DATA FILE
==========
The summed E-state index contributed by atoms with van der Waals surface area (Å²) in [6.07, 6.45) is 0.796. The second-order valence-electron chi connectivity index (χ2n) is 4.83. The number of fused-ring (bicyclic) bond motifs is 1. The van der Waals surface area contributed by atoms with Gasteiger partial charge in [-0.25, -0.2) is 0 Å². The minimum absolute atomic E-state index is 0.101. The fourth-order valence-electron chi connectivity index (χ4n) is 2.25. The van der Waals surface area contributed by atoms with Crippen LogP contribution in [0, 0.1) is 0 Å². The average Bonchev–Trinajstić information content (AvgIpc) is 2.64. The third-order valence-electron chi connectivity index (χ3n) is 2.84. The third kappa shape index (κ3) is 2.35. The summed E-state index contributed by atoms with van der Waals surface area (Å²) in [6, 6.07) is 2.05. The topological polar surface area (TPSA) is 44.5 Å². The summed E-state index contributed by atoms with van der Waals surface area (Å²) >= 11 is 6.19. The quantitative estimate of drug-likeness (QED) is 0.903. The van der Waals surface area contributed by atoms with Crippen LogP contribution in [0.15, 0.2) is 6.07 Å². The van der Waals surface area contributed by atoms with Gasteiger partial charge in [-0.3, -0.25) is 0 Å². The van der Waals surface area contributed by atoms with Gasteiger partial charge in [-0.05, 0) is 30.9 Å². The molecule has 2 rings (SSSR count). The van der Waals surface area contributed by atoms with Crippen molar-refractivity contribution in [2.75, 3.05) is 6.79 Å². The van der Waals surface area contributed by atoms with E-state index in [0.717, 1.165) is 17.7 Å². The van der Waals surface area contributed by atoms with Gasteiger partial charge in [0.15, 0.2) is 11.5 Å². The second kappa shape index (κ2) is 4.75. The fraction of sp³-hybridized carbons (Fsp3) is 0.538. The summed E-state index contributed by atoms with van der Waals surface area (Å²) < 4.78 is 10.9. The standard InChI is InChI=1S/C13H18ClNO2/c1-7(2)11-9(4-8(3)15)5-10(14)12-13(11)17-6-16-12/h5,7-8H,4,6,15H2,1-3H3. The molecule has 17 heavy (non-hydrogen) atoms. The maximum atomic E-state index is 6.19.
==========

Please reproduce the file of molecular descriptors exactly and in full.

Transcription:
The summed E-state index contributed by atoms with van der Waals surface area (Å²) in [6.07, 6.45) is 0.796. The second-order valence-electron chi connectivity index (χ2n) is 4.83. The number of fused-ring (bicyclic) bond motifs is 1. The van der Waals surface area contributed by atoms with Gasteiger partial charge in [-0.25, -0.2) is 0 Å². The minimum absolute atomic E-state index is 0.101. The fourth-order valence-electron chi connectivity index (χ4n) is 2.25. The van der Waals surface area contributed by atoms with Crippen LogP contribution in [0, 0.1) is 0 Å². The average Bonchev–Trinajstić information content (AvgIpc) is 2.64. The third-order valence-electron chi connectivity index (χ3n) is 2.84. The third kappa shape index (κ3) is 2.35. The summed E-state index contributed by atoms with van der Waals surface area (Å²) in [6, 6.07) is 2.05. The topological polar surface area (TPSA) is 44.5 Å². The summed E-state index contributed by atoms with van der Waals surface area (Å²) >= 11 is 6.19. The quantitative estimate of drug-likeness (QED) is 0.903. The van der Waals surface area contributed by atoms with Crippen LogP contribution in [0.15, 0.2) is 6.07 Å². The van der Waals surface area contributed by atoms with Gasteiger partial charge in [-0.3, -0.25) is 0 Å². The van der Waals surface area contributed by atoms with Gasteiger partial charge in [-0.05, 0) is 30.9 Å². The molecule has 2 rings (SSSR count). The van der Waals surface area contributed by atoms with Crippen molar-refractivity contribution in [2.75, 3.05) is 6.79 Å². The van der Waals surface area contributed by atoms with E-state index in [0.717, 1.165) is 17.7 Å². The van der Waals surface area contributed by atoms with Gasteiger partial charge in [0.15, 0.2) is 11.5 Å². The second kappa shape index (κ2) is 4.75. The fraction of sp³-hybridized carbons (Fsp3) is 0.538. The summed E-state index contributed by atoms with van der Waals surface area (Å²) < 4.78 is 10.9. The standard InChI is InChI=1S/C13H18ClNO2/c1-7(2)11-9(4-8(3)15)5-10(14)12-13(11)17-6-16-12/h5,7-8H,4,6,15H2,1-3H3. The molecule has 17 heavy (non-hydrogen) atoms. The maximum atomic E-state index is 6.19.